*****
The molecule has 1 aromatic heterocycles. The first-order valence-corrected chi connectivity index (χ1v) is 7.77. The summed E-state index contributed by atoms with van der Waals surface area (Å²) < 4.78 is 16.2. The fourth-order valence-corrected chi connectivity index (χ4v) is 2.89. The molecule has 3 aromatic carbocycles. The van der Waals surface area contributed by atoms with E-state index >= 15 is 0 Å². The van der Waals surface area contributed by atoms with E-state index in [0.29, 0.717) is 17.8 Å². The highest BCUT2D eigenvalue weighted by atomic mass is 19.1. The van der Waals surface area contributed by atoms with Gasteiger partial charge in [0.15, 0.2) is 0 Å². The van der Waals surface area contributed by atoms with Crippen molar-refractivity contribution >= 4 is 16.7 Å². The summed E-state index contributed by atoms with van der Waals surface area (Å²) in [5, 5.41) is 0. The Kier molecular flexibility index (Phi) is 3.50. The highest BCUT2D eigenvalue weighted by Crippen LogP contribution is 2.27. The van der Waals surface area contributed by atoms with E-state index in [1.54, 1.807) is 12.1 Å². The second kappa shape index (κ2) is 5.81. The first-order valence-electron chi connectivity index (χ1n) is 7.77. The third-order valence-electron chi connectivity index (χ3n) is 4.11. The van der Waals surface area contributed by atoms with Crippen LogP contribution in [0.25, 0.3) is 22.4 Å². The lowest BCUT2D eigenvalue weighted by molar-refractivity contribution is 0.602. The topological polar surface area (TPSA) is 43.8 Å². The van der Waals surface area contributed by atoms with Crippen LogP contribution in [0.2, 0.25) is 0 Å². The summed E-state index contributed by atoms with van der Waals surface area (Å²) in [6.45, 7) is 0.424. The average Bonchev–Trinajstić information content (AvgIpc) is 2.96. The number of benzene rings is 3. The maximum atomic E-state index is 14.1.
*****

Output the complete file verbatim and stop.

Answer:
The molecule has 1 aromatic heterocycles. The first-order valence-corrected chi connectivity index (χ1v) is 7.77. The summed E-state index contributed by atoms with van der Waals surface area (Å²) < 4.78 is 16.2. The fourth-order valence-corrected chi connectivity index (χ4v) is 2.89. The molecule has 3 aromatic carbocycles. The van der Waals surface area contributed by atoms with E-state index >= 15 is 0 Å². The van der Waals surface area contributed by atoms with E-state index in [0.29, 0.717) is 17.8 Å². The highest BCUT2D eigenvalue weighted by atomic mass is 19.1. The van der Waals surface area contributed by atoms with Gasteiger partial charge in [0.15, 0.2) is 0 Å². The van der Waals surface area contributed by atoms with Crippen molar-refractivity contribution >= 4 is 16.7 Å². The summed E-state index contributed by atoms with van der Waals surface area (Å²) in [5, 5.41) is 0. The Kier molecular flexibility index (Phi) is 3.50. The highest BCUT2D eigenvalue weighted by Crippen LogP contribution is 2.27. The van der Waals surface area contributed by atoms with E-state index in [1.54, 1.807) is 12.1 Å². The second kappa shape index (κ2) is 5.81. The first-order valence-electron chi connectivity index (χ1n) is 7.77. The third-order valence-electron chi connectivity index (χ3n) is 4.11. The van der Waals surface area contributed by atoms with Crippen LogP contribution in [0.25, 0.3) is 22.4 Å². The lowest BCUT2D eigenvalue weighted by molar-refractivity contribution is 0.602. The topological polar surface area (TPSA) is 43.8 Å². The van der Waals surface area contributed by atoms with Crippen LogP contribution in [0.2, 0.25) is 0 Å². The summed E-state index contributed by atoms with van der Waals surface area (Å²) in [6.45, 7) is 0.424. The average Bonchev–Trinajstić information content (AvgIpc) is 2.96. The number of benzene rings is 3. The maximum atomic E-state index is 14.1.